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statistically significant

— A result that is unlikely to have happened by chance. The usual threshold for this judgement is a likelihood of less than 5%

Full explanation:

Typically, p-values of less than 0.05 are considered to be statistically significant.

For treatment effect estimates, this means there is less than a 5% probability that an effect estimate as large or larger than the study results would have occurred by the play of chance, even if the treatment to which participants were allocated actually had no impact on the outcome.

We recommend against using the term “statistically significant” in reference to effect estimates for a number of reasons.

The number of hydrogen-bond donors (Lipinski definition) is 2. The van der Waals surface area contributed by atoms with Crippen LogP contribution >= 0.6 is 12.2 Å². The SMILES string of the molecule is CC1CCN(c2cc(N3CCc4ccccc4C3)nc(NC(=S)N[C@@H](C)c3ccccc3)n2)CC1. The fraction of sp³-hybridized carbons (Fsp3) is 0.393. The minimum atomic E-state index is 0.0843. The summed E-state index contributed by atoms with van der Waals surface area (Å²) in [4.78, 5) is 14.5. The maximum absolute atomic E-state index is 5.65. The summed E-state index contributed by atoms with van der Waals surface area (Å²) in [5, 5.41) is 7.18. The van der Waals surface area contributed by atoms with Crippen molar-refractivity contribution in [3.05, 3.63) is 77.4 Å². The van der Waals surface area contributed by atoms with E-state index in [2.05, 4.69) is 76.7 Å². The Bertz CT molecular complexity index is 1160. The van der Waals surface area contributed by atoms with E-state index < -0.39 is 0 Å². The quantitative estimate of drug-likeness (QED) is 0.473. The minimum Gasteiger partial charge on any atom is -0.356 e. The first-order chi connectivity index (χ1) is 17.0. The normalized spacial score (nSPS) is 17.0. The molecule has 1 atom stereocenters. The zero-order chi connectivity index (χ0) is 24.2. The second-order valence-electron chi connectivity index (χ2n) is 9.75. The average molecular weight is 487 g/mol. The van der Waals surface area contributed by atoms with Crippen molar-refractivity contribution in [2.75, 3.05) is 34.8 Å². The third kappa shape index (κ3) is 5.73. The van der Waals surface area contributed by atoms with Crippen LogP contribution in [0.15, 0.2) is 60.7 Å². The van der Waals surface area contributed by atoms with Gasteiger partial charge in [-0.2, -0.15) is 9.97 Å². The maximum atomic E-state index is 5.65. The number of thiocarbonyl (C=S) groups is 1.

First, statistical significance is often confused with “ clinical significance” (importance), especially when “significant” is used rather than “statistically significant”;

Second, the cut-off for statistical significance (0.05) is arbitrary. Being told that the results are “not statistically significant” does not tell you whether they were informative or uninformative (inconclusive).


See also:

clinically significant  ·  confidence interval

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